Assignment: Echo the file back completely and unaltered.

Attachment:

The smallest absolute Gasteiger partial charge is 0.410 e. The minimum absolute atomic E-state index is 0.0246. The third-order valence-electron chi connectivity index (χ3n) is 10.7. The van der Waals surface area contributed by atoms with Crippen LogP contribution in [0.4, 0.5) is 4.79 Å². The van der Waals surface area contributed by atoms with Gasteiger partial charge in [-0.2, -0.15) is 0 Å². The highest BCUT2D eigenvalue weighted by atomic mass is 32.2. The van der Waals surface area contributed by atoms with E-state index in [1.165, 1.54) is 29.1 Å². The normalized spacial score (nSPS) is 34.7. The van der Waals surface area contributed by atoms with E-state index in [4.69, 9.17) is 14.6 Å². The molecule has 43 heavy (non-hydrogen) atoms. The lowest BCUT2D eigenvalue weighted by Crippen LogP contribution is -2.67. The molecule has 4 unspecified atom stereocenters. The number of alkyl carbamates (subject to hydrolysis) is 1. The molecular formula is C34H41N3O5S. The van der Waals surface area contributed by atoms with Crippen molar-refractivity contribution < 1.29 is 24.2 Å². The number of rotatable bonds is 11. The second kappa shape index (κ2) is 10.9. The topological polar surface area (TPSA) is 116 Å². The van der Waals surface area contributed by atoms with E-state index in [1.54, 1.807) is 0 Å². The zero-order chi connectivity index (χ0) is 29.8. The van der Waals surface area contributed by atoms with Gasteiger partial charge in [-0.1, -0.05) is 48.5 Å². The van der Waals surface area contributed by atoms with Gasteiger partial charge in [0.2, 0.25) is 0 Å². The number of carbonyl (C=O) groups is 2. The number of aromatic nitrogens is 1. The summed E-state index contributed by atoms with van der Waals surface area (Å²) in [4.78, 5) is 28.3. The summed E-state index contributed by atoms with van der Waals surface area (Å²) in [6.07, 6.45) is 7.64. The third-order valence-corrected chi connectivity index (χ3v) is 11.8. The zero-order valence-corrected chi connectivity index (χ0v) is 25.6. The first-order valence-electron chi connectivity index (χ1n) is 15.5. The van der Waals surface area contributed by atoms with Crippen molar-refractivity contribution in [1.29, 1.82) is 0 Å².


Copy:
The smallest absolute Gasteiger partial charge is 0.410 e. The minimum absolute atomic E-state index is 0.0246. The third-order valence-electron chi connectivity index (χ3n) is 10.7. The van der Waals surface area contributed by atoms with Crippen LogP contribution in [0.4, 0.5) is 4.79 Å². The van der Waals surface area contributed by atoms with Gasteiger partial charge in [-0.2, -0.15) is 0 Å². The highest BCUT2D eigenvalue weighted by atomic mass is 32.2. The van der Waals surface area contributed by atoms with E-state index in [1.165, 1.54) is 29.1 Å². The normalized spacial score (nSPS) is 34.7. The van der Waals surface area contributed by atoms with E-state index in [4.69, 9.17) is 14.6 Å². The molecule has 43 heavy (non-hydrogen) atoms. The lowest BCUT2D eigenvalue weighted by Crippen LogP contribution is -2.67. The molecule has 4 unspecified atom stereocenters. The number of alkyl carbamates (subject to hydrolysis) is 1. The molecular formula is C34H41N3O5S. The van der Waals surface area contributed by atoms with Crippen molar-refractivity contribution < 1.29 is 24.2 Å². The number of rotatable bonds is 11. The second kappa shape index (κ2) is 10.9. The topological polar surface area (TPSA) is 116 Å². The van der Waals surface area contributed by atoms with E-state index in [1.54, 1.807) is 0 Å². The zero-order chi connectivity index (χ0) is 29.8. The van der Waals surface area contributed by atoms with Gasteiger partial charge in [-0.1, -0.05) is 48.5 Å². The van der Waals surface area contributed by atoms with Gasteiger partial charge in [0.2, 0.25) is 0 Å². The number of carbonyl (C=O) groups is 2. The number of aromatic nitrogens is 1. The summed E-state index contributed by atoms with van der Waals surface area (Å²) in [4.78, 5) is 28.3. The summed E-state index contributed by atoms with van der Waals surface area (Å²) in [6.07, 6.45) is 7.64. The third-order valence-corrected chi connectivity index (χ3v) is 11.8. The zero-order valence-corrected chi connectivity index (χ0v) is 25.6. The first-order valence-electron chi connectivity index (χ1n) is 15.5. The van der Waals surface area contributed by atoms with Crippen molar-refractivity contribution in [1.29, 1.82) is 0 Å².